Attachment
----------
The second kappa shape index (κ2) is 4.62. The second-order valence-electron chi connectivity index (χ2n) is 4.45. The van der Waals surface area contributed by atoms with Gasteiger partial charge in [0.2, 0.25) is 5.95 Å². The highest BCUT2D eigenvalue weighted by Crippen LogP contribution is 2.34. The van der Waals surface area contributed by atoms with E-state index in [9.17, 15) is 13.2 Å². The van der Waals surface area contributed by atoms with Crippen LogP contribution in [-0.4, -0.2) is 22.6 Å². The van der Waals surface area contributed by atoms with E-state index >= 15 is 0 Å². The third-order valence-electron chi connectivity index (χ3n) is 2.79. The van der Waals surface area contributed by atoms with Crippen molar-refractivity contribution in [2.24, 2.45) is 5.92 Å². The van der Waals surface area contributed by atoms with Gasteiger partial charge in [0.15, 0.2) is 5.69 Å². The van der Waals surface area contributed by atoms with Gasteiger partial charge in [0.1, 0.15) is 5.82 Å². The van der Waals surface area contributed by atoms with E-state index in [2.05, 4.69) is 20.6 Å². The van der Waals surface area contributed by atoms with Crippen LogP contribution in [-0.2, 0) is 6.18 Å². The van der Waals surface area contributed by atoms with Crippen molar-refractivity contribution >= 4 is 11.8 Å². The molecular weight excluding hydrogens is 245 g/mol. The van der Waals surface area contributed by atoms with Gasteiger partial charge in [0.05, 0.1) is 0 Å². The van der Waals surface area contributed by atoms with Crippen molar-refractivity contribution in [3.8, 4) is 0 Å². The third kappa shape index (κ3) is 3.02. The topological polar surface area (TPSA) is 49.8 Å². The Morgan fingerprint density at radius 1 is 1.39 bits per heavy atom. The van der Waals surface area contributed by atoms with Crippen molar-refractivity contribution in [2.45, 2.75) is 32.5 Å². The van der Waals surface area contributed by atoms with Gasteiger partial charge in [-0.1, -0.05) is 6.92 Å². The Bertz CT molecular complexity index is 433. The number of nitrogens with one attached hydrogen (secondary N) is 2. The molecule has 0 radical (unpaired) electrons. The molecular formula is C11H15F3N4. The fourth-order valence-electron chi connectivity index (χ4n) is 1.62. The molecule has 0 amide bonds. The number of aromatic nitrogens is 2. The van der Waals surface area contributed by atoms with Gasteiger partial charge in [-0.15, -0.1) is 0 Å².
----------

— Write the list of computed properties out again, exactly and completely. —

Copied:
The second kappa shape index (κ2) is 4.62. The second-order valence-electron chi connectivity index (χ2n) is 4.45. The van der Waals surface area contributed by atoms with Gasteiger partial charge in [0.2, 0.25) is 5.95 Å². The highest BCUT2D eigenvalue weighted by Crippen LogP contribution is 2.34. The van der Waals surface area contributed by atoms with E-state index in [9.17, 15) is 13.2 Å². The van der Waals surface area contributed by atoms with Crippen LogP contribution in [-0.4, -0.2) is 22.6 Å². The van der Waals surface area contributed by atoms with E-state index >= 15 is 0 Å². The third-order valence-electron chi connectivity index (χ3n) is 2.79. The van der Waals surface area contributed by atoms with Crippen molar-refractivity contribution in [2.24, 2.45) is 5.92 Å². The van der Waals surface area contributed by atoms with Gasteiger partial charge in [0.15, 0.2) is 5.69 Å². The van der Waals surface area contributed by atoms with Gasteiger partial charge in [0.1, 0.15) is 5.82 Å². The van der Waals surface area contributed by atoms with E-state index in [2.05, 4.69) is 20.6 Å². The van der Waals surface area contributed by atoms with Crippen LogP contribution in [-0.2, 0) is 6.18 Å². The van der Waals surface area contributed by atoms with Crippen molar-refractivity contribution >= 4 is 11.8 Å². The molecular weight excluding hydrogens is 245 g/mol. The van der Waals surface area contributed by atoms with Gasteiger partial charge in [0.05, 0.1) is 0 Å². The van der Waals surface area contributed by atoms with Crippen molar-refractivity contribution in [3.8, 4) is 0 Å². The third kappa shape index (κ3) is 3.02. The topological polar surface area (TPSA) is 49.8 Å². The Morgan fingerprint density at radius 1 is 1.39 bits per heavy atom. The van der Waals surface area contributed by atoms with Crippen molar-refractivity contribution in [2.45, 2.75) is 32.5 Å². The van der Waals surface area contributed by atoms with Gasteiger partial charge in [-0.1, -0.05) is 6.92 Å². The Bertz CT molecular complexity index is 433. The number of nitrogens with one attached hydrogen (secondary N) is 2. The molecule has 0 radical (unpaired) electrons. The molecular formula is C11H15F3N4. The fourth-order valence-electron chi connectivity index (χ4n) is 1.62. The molecule has 0 amide bonds. The number of aromatic nitrogens is 2. The van der Waals surface area contributed by atoms with Gasteiger partial charge in [-0.15, -0.1) is 0 Å².